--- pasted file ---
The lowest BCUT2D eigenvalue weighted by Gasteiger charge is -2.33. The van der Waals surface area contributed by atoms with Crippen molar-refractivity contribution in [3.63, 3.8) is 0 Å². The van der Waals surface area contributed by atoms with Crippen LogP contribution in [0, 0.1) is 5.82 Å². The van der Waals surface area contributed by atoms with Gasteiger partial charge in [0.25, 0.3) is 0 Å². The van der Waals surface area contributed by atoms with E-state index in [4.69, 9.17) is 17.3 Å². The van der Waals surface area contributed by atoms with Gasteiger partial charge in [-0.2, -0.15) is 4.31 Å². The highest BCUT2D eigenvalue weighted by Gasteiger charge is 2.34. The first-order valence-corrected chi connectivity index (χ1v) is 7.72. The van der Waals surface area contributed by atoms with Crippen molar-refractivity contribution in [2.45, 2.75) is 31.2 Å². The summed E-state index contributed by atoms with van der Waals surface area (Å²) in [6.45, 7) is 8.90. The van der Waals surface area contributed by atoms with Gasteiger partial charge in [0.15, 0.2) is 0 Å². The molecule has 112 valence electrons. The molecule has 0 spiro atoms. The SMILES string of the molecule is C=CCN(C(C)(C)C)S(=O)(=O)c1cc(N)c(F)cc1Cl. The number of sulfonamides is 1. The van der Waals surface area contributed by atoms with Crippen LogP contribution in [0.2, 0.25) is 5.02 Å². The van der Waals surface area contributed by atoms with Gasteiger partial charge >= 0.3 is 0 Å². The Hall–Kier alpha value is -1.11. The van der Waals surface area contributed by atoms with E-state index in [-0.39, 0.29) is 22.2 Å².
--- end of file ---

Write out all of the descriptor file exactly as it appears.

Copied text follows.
The lowest BCUT2D eigenvalue weighted by Gasteiger charge is -2.33. The van der Waals surface area contributed by atoms with Crippen molar-refractivity contribution in [3.63, 3.8) is 0 Å². The van der Waals surface area contributed by atoms with Crippen LogP contribution in [0, 0.1) is 5.82 Å². The van der Waals surface area contributed by atoms with Gasteiger partial charge in [0.25, 0.3) is 0 Å². The van der Waals surface area contributed by atoms with E-state index in [4.69, 9.17) is 17.3 Å². The van der Waals surface area contributed by atoms with Gasteiger partial charge in [-0.2, -0.15) is 4.31 Å². The highest BCUT2D eigenvalue weighted by Gasteiger charge is 2.34. The first-order valence-corrected chi connectivity index (χ1v) is 7.72. The van der Waals surface area contributed by atoms with Crippen molar-refractivity contribution in [2.45, 2.75) is 31.2 Å². The summed E-state index contributed by atoms with van der Waals surface area (Å²) in [6.45, 7) is 8.90. The van der Waals surface area contributed by atoms with Gasteiger partial charge in [0.15, 0.2) is 0 Å². The molecule has 112 valence electrons. The molecule has 0 spiro atoms. The SMILES string of the molecule is C=CCN(C(C)(C)C)S(=O)(=O)c1cc(N)c(F)cc1Cl. The number of sulfonamides is 1. The van der Waals surface area contributed by atoms with Crippen LogP contribution in [0.2, 0.25) is 5.02 Å². The van der Waals surface area contributed by atoms with Gasteiger partial charge >= 0.3 is 0 Å². The Hall–Kier alpha value is -1.11. The van der Waals surface area contributed by atoms with E-state index in [-0.39, 0.29) is 22.2 Å².